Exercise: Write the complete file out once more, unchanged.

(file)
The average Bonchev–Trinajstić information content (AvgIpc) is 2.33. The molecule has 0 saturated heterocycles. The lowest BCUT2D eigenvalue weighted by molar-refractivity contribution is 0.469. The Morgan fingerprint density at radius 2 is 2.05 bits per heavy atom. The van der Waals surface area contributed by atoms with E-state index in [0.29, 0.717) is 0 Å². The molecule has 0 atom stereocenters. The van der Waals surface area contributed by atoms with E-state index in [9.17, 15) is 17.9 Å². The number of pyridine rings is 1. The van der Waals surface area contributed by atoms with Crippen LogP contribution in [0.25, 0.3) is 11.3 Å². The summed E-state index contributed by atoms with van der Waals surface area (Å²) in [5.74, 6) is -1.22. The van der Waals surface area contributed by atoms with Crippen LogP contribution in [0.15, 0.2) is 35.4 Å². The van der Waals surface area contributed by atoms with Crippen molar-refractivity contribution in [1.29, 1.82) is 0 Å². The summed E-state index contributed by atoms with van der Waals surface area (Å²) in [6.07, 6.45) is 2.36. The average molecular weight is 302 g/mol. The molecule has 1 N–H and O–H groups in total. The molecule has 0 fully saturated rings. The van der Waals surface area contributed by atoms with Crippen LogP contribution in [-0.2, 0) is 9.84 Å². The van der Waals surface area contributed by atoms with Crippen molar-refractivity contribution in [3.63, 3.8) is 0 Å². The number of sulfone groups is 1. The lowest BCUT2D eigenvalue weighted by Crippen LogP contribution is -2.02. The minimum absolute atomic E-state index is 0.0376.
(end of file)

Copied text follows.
The average Bonchev–Trinajstić information content (AvgIpc) is 2.33. The molecule has 0 saturated heterocycles. The lowest BCUT2D eigenvalue weighted by molar-refractivity contribution is 0.469. The Morgan fingerprint density at radius 2 is 2.05 bits per heavy atom. The van der Waals surface area contributed by atoms with E-state index in [0.29, 0.717) is 0 Å². The molecule has 0 atom stereocenters. The van der Waals surface area contributed by atoms with E-state index in [9.17, 15) is 17.9 Å². The number of pyridine rings is 1. The van der Waals surface area contributed by atoms with Crippen LogP contribution in [0.25, 0.3) is 11.3 Å². The summed E-state index contributed by atoms with van der Waals surface area (Å²) in [5.74, 6) is -1.22. The van der Waals surface area contributed by atoms with Crippen LogP contribution in [0.15, 0.2) is 35.4 Å². The van der Waals surface area contributed by atoms with Crippen molar-refractivity contribution in [1.29, 1.82) is 0 Å². The summed E-state index contributed by atoms with van der Waals surface area (Å²) in [6.07, 6.45) is 2.36. The average molecular weight is 302 g/mol. The molecule has 1 N–H and O–H groups in total. The molecule has 0 fully saturated rings. The van der Waals surface area contributed by atoms with Crippen LogP contribution in [-0.2, 0) is 9.84 Å². The van der Waals surface area contributed by atoms with Crippen molar-refractivity contribution in [3.63, 3.8) is 0 Å². The number of sulfone groups is 1. The lowest BCUT2D eigenvalue weighted by Crippen LogP contribution is -2.02. The minimum absolute atomic E-state index is 0.0376.